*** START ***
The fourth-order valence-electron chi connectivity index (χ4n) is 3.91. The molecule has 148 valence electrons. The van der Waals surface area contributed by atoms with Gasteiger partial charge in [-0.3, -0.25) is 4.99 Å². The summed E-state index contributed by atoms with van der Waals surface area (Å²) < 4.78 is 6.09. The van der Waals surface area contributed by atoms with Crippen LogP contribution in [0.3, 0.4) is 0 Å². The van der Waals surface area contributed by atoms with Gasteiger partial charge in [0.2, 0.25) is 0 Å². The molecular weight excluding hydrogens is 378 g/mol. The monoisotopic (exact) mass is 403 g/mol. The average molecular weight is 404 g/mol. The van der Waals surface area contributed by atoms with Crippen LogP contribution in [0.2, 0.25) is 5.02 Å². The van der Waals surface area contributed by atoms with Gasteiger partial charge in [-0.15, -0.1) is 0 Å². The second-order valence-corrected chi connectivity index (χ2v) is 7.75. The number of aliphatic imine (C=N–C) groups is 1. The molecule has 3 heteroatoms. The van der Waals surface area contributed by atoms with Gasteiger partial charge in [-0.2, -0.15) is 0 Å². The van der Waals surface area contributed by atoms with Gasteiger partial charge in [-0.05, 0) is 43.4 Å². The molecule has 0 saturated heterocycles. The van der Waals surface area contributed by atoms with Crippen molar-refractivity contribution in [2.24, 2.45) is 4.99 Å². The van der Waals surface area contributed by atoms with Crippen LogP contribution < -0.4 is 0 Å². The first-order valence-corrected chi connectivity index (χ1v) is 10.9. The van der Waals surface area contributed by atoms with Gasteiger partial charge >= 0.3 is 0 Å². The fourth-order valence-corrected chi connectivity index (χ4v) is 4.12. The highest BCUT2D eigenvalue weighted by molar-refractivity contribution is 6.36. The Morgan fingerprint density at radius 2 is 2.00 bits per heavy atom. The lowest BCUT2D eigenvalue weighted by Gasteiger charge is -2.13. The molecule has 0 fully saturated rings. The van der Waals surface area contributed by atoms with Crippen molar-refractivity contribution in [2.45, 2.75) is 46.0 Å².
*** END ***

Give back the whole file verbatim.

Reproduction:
The fourth-order valence-electron chi connectivity index (χ4n) is 3.91. The molecule has 148 valence electrons. The van der Waals surface area contributed by atoms with Gasteiger partial charge in [-0.3, -0.25) is 4.99 Å². The summed E-state index contributed by atoms with van der Waals surface area (Å²) < 4.78 is 6.09. The van der Waals surface area contributed by atoms with Crippen LogP contribution in [0.3, 0.4) is 0 Å². The van der Waals surface area contributed by atoms with Gasteiger partial charge in [0.2, 0.25) is 0 Å². The molecular weight excluding hydrogens is 378 g/mol. The monoisotopic (exact) mass is 403 g/mol. The average molecular weight is 404 g/mol. The van der Waals surface area contributed by atoms with Crippen LogP contribution in [0.2, 0.25) is 5.02 Å². The van der Waals surface area contributed by atoms with Gasteiger partial charge in [-0.15, -0.1) is 0 Å². The second-order valence-corrected chi connectivity index (χ2v) is 7.75. The number of aliphatic imine (C=N–C) groups is 1. The molecule has 3 heteroatoms. The van der Waals surface area contributed by atoms with Gasteiger partial charge in [-0.2, -0.15) is 0 Å². The van der Waals surface area contributed by atoms with Gasteiger partial charge in [-0.05, 0) is 43.4 Å². The molecule has 0 saturated heterocycles. The van der Waals surface area contributed by atoms with Crippen molar-refractivity contribution in [2.24, 2.45) is 4.99 Å². The van der Waals surface area contributed by atoms with Crippen LogP contribution < -0.4 is 0 Å². The first-order valence-corrected chi connectivity index (χ1v) is 10.9. The van der Waals surface area contributed by atoms with Gasteiger partial charge >= 0.3 is 0 Å². The fourth-order valence-corrected chi connectivity index (χ4v) is 4.12. The highest BCUT2D eigenvalue weighted by molar-refractivity contribution is 6.36. The Morgan fingerprint density at radius 2 is 2.00 bits per heavy atom. The lowest BCUT2D eigenvalue weighted by Gasteiger charge is -2.13. The molecule has 0 fully saturated rings. The van der Waals surface area contributed by atoms with Crippen molar-refractivity contribution in [2.45, 2.75) is 46.0 Å².